The leader of the Catholic Church has made waves in his first two and half years in the papal office, tackling a number of hot-button issues. Arguably the biggest: climate change.
Dr. Peter Feldmeier, the UT Thomas and Margaret Murray and James J. Bacik Catholic Studies Professor, will present, “The Pope Goes Green: Francis and Climate Change,” at the annual Murray Bacik Lecture Wednesday, Oct. 7, at 7 p.m. in the Libbey Hall Dining Room. A reception will follow the free, public event.
“Francis addresses a number of what he sees as interrelated issues, including pollution, the degradation of the planet, the culture of consumerism, poverty, marginalization of those most vulnerable to climate change, and climate change itself,” Feldmeier said. “He sees them all as a piece. He also sees far too little action, even as these issues, particularly climate change, demand immediate attention.
“The damage that climate change will bring in this and the next century is already decisive, but he believes that the human race can still come together to limit that future damage. Francis also believes that the created world and the sentient beings in it exist on their own right and not merely as objects of human utility. His vision is an inclusive one where love of God, love of neighbor, and love of the created world all mutually implicate each other.”
Pope Francis believes this is the most imperative moral concern of the day, which is why Feldmeier feels it’s an important topic to discuss.
Yet many people frown upon the pope speaking out about such issues, including Arizona Rep. Paul Gosar, who recently boycotted the pope’s address in Congress because of his views on climate change.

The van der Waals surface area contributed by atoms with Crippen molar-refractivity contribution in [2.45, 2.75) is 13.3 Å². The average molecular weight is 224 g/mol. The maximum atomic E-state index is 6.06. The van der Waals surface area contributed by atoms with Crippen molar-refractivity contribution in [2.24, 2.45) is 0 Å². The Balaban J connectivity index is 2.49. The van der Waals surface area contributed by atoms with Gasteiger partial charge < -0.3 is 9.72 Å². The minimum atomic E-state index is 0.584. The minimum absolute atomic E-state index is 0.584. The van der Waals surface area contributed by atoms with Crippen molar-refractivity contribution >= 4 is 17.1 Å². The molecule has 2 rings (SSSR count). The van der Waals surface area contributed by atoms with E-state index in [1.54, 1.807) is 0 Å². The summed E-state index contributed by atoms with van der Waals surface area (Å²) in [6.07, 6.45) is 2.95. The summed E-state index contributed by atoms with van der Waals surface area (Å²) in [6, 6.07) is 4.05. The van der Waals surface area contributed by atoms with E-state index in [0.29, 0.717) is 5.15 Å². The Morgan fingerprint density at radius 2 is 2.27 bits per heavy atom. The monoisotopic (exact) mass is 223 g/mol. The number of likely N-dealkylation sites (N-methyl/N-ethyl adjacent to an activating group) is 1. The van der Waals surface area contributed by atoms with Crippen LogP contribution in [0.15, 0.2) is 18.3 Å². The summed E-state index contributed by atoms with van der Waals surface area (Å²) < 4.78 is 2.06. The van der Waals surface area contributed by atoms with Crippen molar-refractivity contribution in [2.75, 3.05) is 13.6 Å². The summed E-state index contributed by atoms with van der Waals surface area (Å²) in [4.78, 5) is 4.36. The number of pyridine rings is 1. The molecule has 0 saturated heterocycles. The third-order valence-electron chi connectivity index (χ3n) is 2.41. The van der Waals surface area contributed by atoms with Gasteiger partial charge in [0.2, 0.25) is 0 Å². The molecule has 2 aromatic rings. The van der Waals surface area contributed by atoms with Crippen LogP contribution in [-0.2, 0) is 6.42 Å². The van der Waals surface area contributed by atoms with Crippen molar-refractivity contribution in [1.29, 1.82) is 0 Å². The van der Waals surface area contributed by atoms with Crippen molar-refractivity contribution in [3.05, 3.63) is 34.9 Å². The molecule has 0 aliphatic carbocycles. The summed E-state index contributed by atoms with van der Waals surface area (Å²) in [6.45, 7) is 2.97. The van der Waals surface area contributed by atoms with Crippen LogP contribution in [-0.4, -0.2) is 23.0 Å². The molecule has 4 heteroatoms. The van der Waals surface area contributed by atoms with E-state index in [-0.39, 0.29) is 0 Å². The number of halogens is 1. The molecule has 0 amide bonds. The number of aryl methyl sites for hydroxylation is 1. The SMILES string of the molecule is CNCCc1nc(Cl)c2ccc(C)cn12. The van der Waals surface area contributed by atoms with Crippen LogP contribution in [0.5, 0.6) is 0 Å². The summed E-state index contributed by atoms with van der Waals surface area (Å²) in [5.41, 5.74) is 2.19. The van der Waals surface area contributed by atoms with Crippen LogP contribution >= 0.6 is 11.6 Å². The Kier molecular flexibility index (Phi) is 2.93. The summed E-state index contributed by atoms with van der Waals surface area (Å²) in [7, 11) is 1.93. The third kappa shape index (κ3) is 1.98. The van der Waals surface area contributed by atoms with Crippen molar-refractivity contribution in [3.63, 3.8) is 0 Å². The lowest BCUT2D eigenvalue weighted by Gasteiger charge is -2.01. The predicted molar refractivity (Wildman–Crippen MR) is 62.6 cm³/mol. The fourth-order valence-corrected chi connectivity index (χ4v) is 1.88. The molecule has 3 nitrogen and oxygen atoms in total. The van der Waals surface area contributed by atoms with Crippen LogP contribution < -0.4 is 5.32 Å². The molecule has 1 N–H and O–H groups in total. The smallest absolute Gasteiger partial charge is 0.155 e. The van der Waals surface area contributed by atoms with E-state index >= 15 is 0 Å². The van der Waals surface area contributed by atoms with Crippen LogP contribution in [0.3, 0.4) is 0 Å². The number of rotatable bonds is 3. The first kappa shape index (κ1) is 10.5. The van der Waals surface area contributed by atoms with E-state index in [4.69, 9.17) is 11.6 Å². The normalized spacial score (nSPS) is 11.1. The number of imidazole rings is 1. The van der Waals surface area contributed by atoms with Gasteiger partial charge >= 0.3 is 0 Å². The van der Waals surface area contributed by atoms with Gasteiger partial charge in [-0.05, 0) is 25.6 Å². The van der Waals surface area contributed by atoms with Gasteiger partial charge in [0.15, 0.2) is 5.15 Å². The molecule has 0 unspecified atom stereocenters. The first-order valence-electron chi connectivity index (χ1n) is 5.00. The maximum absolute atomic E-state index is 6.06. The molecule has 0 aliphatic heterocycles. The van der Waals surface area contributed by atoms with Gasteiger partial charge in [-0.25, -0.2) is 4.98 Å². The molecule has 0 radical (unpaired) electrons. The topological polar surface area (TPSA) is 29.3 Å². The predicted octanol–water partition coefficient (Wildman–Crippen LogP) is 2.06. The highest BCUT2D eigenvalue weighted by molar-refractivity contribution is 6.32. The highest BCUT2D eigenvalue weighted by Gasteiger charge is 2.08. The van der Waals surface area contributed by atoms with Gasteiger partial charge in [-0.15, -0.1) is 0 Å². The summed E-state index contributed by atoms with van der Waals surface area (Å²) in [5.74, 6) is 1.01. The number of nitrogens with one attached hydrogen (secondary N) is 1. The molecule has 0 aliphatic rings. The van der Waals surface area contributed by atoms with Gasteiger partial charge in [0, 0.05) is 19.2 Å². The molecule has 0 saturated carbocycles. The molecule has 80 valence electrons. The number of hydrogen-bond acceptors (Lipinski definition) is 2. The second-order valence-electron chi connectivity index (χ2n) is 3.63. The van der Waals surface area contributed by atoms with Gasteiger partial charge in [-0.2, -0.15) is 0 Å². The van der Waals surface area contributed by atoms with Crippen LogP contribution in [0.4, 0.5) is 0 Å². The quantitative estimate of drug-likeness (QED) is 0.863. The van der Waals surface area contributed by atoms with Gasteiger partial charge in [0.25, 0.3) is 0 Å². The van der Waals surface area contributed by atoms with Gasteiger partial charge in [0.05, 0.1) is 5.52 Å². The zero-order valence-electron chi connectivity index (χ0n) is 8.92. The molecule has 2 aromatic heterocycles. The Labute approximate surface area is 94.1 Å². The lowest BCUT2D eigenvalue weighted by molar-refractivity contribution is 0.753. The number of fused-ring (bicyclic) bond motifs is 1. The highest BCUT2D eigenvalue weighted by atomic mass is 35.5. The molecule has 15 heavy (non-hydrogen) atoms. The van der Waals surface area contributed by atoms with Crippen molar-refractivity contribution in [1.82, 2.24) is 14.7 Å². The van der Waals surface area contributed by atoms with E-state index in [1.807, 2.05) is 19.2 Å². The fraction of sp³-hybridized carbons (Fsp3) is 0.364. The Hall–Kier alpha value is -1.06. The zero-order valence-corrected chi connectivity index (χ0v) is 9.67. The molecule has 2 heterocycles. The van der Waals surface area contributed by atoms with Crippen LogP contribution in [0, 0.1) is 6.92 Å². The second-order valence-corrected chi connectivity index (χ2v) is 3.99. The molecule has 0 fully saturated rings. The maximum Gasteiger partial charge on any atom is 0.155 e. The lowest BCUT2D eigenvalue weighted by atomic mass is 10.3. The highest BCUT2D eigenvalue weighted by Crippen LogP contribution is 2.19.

Feldmeier response to the critics: “Some leaders, particularly Republican leaders, who resist either accepting climate change or show no interest in addressing it have criticized Francis for venturing into realms he has no right to proclaim expertise. But I think this is a false move. Climate change has been known for decades and has international consensus among scientists. One cannot legitimately reject it.”
He likened it to a cancer patient who has 99 doctors telling him he has the disease and one doctor who said he doesn’t.
“That person is going to not only concede the cancer diagnosis, but also recognize that it is imperative to respond to it vigorously. In the same way, when the scientific community declares with massive consensus that climate change is a fact, the non-scientific community has an intellectual and moral duty to accept this.
“And given that climate change demands an aggressive response, it is morally necessary to do so. Human lives are at stake, the lives of thousands of species who will become extinct because of human-created climate change, and the future of our civilization and planet is at stake. If the pope is a moral leader, what greater moral imperative is there?”
For more information on the lecture, contact the Center for Religious Understanding at 419.530.6187 or visit utoledo.edu/llss/philosophy/cfru/events.html.